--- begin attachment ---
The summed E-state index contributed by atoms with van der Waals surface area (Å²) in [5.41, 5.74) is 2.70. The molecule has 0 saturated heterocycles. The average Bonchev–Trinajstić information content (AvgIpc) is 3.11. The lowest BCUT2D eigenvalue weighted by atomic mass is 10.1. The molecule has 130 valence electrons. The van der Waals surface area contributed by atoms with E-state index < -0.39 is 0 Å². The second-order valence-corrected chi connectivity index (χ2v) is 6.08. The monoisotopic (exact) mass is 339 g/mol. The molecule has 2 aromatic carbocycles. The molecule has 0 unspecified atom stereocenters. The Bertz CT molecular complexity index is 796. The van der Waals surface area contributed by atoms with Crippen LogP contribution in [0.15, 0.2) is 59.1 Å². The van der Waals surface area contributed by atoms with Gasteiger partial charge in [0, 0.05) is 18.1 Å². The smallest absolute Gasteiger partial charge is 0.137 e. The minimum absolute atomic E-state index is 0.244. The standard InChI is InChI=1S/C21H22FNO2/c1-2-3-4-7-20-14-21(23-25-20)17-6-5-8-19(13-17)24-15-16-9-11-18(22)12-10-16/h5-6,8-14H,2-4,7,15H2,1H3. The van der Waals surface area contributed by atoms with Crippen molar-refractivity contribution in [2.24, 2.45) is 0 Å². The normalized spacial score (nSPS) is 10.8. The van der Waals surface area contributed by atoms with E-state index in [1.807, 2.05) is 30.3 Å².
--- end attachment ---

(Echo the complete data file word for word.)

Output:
The summed E-state index contributed by atoms with van der Waals surface area (Å²) in [5.41, 5.74) is 2.70. The molecule has 0 saturated heterocycles. The average Bonchev–Trinajstić information content (AvgIpc) is 3.11. The lowest BCUT2D eigenvalue weighted by atomic mass is 10.1. The molecule has 130 valence electrons. The van der Waals surface area contributed by atoms with E-state index < -0.39 is 0 Å². The second-order valence-corrected chi connectivity index (χ2v) is 6.08. The monoisotopic (exact) mass is 339 g/mol. The molecule has 2 aromatic carbocycles. The molecule has 0 unspecified atom stereocenters. The Bertz CT molecular complexity index is 796. The van der Waals surface area contributed by atoms with Crippen LogP contribution in [0.15, 0.2) is 59.1 Å². The van der Waals surface area contributed by atoms with Gasteiger partial charge in [0, 0.05) is 18.1 Å². The smallest absolute Gasteiger partial charge is 0.137 e. The minimum absolute atomic E-state index is 0.244. The standard InChI is InChI=1S/C21H22FNO2/c1-2-3-4-7-20-14-21(23-25-20)17-6-5-8-19(13-17)24-15-16-9-11-18(22)12-10-16/h5-6,8-14H,2-4,7,15H2,1H3. The van der Waals surface area contributed by atoms with Crippen molar-refractivity contribution in [2.24, 2.45) is 0 Å². The normalized spacial score (nSPS) is 10.8. The van der Waals surface area contributed by atoms with E-state index in [1.807, 2.05) is 30.3 Å².